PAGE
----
Q: You have found a nice space to work in as a writer, telling these stories about Montana. Aside from the sheer geography you have to cover, what is the most challenging aspect of the work?
A: One of the things that used to be daunting to me was approaching strangers all over the state, always being the nosy outsider with a notebook and a camera. What I discovered was that one thing that pretty much all Montanans share is an openness, a genuine welcome once they find out what I’m up to. Everyone has a story to tell, and most are eager to tell it. They’re just waiting for someone to ask. There’s almost a cottage industry of books of all types about Montana, so the challenge is not just in finding unique stories, but also finding ways to examine some of the more well-known issues in a fresh light.
Q: Many people around the country have weird ideas about Montana, based mostly on the events of the '80s and '90s — the Unabomber, the Freemen, even the “no speed limit” period. If you were to sum up Montana in a broad brushstroke, what would you say?
A: The title of the book alludes to the idea that Montana’s geography is so diverse that it could be divvied up into seven states. The thing that goes hand in hand with Montana's vast size is the variety of terrain you can encounter driving through the state. We have it all, from mountains and valleys to desert-like regions, prairies, rolling hills and badlands. The geology is breathtaking, from Blodgett Canyon to Makoshika State Park. To characterize Montana as a big square western flyover state is just wrong.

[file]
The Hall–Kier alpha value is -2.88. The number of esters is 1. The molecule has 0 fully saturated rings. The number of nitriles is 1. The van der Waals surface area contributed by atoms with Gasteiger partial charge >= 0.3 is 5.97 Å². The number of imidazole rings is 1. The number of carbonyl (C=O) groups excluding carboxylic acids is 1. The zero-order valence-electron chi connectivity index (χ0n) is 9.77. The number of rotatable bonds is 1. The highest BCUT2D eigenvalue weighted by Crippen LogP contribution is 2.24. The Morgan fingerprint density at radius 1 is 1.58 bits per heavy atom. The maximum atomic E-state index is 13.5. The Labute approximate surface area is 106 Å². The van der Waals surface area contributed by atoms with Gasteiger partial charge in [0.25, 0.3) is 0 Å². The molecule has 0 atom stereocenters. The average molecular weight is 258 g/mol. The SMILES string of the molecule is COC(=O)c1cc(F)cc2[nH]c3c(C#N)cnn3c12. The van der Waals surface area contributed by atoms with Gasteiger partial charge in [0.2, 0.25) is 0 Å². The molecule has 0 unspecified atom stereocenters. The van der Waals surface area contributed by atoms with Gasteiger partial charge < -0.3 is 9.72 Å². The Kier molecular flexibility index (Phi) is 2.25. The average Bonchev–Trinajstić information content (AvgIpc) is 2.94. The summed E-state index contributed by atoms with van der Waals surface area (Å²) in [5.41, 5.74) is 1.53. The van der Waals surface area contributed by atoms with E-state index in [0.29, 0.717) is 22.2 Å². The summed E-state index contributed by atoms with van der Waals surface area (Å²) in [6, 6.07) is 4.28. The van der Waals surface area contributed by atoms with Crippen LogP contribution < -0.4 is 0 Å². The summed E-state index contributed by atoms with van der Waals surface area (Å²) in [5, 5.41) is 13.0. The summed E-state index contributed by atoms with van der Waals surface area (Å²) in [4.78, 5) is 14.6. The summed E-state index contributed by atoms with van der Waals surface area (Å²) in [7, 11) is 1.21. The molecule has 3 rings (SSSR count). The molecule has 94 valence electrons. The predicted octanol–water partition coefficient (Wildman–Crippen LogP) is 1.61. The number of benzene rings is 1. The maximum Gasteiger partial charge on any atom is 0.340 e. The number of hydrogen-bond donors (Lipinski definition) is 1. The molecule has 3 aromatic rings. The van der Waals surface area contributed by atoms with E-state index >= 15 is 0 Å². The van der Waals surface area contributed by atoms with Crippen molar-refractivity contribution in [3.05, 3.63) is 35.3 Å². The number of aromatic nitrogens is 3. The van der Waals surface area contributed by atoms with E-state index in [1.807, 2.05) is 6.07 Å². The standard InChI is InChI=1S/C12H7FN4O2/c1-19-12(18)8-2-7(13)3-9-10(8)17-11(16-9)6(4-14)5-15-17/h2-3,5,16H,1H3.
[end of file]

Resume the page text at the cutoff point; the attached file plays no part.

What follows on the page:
Q: Your work fills a niche that is culturally ancient. I’m thinking of traveling bards, who would come into a town, bringing songs and stories, and pick the same up to carry along to the next town. That seems to be what you do in the combination of your music and in the gathering of material for your books, only the medium of delivery to the people — the publishing industry — is different. Does that idea of your role ever cross your mind?
A: This is really an interesting question. I don’t often think about the historical perspective of what I’m doing. Although I take the work — and the music — seriously, I don’t take myself that seriously. Things like the Bozeman no-show reading keep me humble, too. I guess this combination of music and storytelling does have a lot in common with those troubadours and bards who traveled from one village to the next, delivering and picking up news and songs. I usually try to double-dip on my jaunts around the state by booking a music performance to piggyback onto a reading, or vice versa. I find myself playing small community gathering spots like breweries or retirement homes or the odd house party. It’s easy to forge a connection in these more intimate settings, and I never pass up a chance to learn some local history or listen to an interesting story that I can bring back home with me. All these stories I tell and the books and articles I write are really kind of an opening, or an opportunity to invite further exploration of people’s lives all over Montana. The more I travel around, the more I’m convinced that there is an endless supply of material out there.